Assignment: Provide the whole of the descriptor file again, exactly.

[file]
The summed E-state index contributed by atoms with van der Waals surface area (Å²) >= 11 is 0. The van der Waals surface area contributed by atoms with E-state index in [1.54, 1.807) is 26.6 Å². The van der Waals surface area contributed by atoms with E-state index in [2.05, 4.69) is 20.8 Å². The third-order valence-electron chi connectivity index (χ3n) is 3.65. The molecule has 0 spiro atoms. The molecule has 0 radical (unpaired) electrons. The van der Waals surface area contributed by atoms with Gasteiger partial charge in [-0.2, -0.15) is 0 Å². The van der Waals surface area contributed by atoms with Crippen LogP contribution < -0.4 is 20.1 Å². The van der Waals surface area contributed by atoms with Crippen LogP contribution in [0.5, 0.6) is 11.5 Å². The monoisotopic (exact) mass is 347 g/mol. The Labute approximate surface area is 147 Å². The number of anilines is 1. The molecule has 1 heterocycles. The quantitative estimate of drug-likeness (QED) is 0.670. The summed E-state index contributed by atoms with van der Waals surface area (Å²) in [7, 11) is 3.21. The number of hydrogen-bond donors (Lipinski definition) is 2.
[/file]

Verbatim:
The summed E-state index contributed by atoms with van der Waals surface area (Å²) >= 11 is 0. The van der Waals surface area contributed by atoms with E-state index in [1.54, 1.807) is 26.6 Å². The van der Waals surface area contributed by atoms with E-state index in [2.05, 4.69) is 20.8 Å². The third-order valence-electron chi connectivity index (χ3n) is 3.65. The molecule has 0 spiro atoms. The molecule has 0 radical (unpaired) electrons. The van der Waals surface area contributed by atoms with Gasteiger partial charge in [-0.2, -0.15) is 0 Å². The van der Waals surface area contributed by atoms with Crippen LogP contribution < -0.4 is 20.1 Å². The van der Waals surface area contributed by atoms with Crippen LogP contribution in [0.5, 0.6) is 11.5 Å². The monoisotopic (exact) mass is 347 g/mol. The Labute approximate surface area is 147 Å². The number of anilines is 1. The molecule has 1 heterocycles. The quantitative estimate of drug-likeness (QED) is 0.670. The summed E-state index contributed by atoms with van der Waals surface area (Å²) in [7, 11) is 3.21. The number of hydrogen-bond donors (Lipinski definition) is 2.